This Op-Ed appears in Florida Today newspaper today.
Florence was an 81-year-old Oregon resident, diagnosed with painful pancreatic cancer. The doctor gave her less than six weeks to live. After a second opinion by another doctor, she elected to die with dignity.
On a Saturday afternoon, she invited her two adult kids and their kids, to her apartment. She hugged them all, shared loving words, sat on a sofa and lifted a glass of water. She swallowed 10 Seconal sleeping pills. Within 30 minutes, she was consumed in eternal sleep.
Some folks may find this gruesome, but it’s worthwhile talking about.
Free-thinking people with debilitating and incurable illnesses should have the right to choose when and how to end their lives (with restrictions and caveats). Once people arrive at advanced ages and then suffer with horrible diseases and/or pain from which there is little relief, they should be afforded opportunities to make a clear and thoughtful choice. The technology is at our disposal, so why not?
We have deep compassion for terminal animals in horrible pain, so we do the humane thing. The difference is that human beings who are suffering can make the choice themselves. It’s called doctor-assisted suicide.
The states of Washington, Oregon, New Mexico, Montana and Vermont have enacted laws that allow people with verifiable fatal diseases to obtain relief from physicians who can write prescriptions for medicine that achieves a peaceful, self-induced death. Since 1997, Oregon reports that 1,327 patients have been given such prescriptions, while only 859 have actually carried out suicide. Currently, another 17 states have introduced aid-in-dying bills.
Two objections generally surface against such laws. One is religious based, which reverts to faith. If the process violates the tenets of one’s religion, they certainly should not be forced or coerced into such a situation. But if the patient pleads for relief and death is imminent, he/she should be afforded the same compassion we show cocker spaniels.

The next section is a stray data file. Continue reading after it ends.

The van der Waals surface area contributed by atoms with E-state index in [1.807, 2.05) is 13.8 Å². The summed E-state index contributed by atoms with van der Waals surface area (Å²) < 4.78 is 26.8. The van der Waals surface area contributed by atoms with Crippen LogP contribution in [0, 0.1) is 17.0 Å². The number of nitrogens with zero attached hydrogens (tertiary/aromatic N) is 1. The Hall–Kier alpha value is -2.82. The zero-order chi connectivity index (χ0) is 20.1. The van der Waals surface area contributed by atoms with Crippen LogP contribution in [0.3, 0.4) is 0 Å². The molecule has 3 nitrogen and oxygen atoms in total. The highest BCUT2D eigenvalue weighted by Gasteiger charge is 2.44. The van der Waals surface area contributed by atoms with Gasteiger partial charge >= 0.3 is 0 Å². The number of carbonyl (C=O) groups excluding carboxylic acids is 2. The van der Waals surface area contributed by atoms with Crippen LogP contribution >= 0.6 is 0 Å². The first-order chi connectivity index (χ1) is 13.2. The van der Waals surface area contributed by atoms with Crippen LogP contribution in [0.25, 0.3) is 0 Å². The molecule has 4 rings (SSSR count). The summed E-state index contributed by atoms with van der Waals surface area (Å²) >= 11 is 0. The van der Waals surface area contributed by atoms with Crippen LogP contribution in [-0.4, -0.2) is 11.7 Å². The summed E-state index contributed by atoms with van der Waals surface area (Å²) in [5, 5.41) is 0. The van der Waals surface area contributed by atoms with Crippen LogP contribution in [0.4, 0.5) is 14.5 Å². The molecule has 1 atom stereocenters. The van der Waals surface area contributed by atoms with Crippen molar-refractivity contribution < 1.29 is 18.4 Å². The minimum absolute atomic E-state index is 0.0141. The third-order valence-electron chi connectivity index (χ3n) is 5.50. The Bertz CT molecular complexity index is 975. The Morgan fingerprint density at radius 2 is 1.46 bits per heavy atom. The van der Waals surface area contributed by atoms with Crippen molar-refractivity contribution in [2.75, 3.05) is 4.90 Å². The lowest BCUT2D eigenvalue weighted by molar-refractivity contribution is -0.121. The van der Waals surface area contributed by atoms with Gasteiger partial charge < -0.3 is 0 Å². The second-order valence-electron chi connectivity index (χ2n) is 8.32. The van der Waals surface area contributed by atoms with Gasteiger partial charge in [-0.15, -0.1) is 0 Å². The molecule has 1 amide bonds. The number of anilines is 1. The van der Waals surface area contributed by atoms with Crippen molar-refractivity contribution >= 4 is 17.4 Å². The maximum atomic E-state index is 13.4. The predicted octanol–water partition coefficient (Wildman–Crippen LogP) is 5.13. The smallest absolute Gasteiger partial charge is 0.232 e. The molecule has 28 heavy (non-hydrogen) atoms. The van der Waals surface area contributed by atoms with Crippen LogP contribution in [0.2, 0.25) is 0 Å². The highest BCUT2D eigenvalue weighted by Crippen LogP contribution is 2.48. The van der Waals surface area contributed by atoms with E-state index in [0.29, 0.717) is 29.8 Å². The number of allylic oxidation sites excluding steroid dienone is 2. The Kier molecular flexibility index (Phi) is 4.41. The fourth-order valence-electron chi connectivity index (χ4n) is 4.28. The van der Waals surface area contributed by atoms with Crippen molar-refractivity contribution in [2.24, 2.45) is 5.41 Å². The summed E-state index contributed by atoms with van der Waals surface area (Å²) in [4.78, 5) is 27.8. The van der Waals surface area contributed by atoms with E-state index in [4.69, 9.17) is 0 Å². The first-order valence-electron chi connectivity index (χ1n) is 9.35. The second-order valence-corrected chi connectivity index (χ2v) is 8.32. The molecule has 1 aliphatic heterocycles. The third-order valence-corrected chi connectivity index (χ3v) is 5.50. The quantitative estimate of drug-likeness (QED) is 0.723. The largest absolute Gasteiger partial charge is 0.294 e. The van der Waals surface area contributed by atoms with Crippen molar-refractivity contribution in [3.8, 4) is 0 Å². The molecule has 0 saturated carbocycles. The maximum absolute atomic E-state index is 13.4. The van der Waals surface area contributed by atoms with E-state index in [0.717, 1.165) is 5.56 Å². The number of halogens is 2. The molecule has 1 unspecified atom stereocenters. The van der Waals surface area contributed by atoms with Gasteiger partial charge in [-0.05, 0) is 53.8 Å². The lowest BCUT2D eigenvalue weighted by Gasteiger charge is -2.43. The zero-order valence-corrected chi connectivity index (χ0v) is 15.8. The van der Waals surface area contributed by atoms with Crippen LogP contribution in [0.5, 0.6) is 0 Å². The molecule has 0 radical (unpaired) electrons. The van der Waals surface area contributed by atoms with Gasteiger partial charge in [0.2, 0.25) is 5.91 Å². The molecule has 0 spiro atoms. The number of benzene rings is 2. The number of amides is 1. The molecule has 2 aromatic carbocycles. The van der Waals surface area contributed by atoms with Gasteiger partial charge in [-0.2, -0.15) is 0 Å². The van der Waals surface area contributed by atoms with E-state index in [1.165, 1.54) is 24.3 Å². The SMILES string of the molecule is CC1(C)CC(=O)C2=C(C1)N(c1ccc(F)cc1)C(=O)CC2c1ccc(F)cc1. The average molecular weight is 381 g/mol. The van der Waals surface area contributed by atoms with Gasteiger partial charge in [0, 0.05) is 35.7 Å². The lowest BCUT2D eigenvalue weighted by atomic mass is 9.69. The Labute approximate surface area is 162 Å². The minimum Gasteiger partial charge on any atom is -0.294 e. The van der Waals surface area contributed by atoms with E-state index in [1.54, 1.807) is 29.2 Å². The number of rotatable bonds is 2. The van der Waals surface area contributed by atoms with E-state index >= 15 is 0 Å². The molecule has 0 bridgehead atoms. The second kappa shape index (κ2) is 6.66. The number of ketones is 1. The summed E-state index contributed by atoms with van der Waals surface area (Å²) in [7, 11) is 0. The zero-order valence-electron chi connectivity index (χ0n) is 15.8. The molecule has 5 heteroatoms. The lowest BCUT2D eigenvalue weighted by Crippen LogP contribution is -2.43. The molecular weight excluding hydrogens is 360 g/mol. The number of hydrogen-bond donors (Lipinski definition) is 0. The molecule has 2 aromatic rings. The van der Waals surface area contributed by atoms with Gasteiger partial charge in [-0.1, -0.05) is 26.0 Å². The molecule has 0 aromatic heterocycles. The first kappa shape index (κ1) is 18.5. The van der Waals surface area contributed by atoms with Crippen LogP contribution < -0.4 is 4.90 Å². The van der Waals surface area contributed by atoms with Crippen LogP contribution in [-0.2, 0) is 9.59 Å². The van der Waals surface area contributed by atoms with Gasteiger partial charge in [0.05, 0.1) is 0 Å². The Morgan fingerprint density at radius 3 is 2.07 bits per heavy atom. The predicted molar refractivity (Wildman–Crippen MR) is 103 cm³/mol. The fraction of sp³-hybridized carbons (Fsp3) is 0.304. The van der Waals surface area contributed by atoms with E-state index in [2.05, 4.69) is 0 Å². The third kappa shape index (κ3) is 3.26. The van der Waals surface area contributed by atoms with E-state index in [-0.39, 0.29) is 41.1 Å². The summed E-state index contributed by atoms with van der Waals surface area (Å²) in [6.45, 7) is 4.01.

Another concern is the risk of abuse. People fear such legislation may provide an avenue for selfish and unfeeling people to get rid of granny. Would family members be able to manipulate elderly relatives into an early grave against their will? Most of these laws include built-in protections within the language of the statute. A patient must be of sound mind, must knowingly request the relief, reside at least six months in the state and be within six months of certain death.
When considering the tortuous pain terminal patients suffer while fighting diseases like lung or liver cancer with drugs as the only relief, it is nothing less than a humane act to provide an option to end suffering. Such laws not only aid victims, they end ongoing anguish for parents, siblings, spouses and offspring who must continually watch and weep for stricken loved ones. It also puts a screeching halt to the ballooning health care cost machine where expenditures can rack up by mega-thousands of dollars.
Those who are lucky will arrive at old age and eventually pass away peacefully. Some of us are not so lucky. Some are doomed to months or years of fruitless struggle, which can be alleviated.
The nation is growing older, which means the country will be growing sicker. According to recent studies, America’s 65-plus population increased from 35 million in 2000 to 44.7 million in 2013. Of all states, Florida should be enacting such a law. According to the Census Bureau, the Sunshine State ranks No. 1 in per capita old-age population, with 18.7 percent of Florida’s 20 million people older than 65. As the population ages further, the problems of terminal disease will continue to rise as will the burdens of health care costs.
Tallahassee should be considering such a law for Florida. If not here, then where?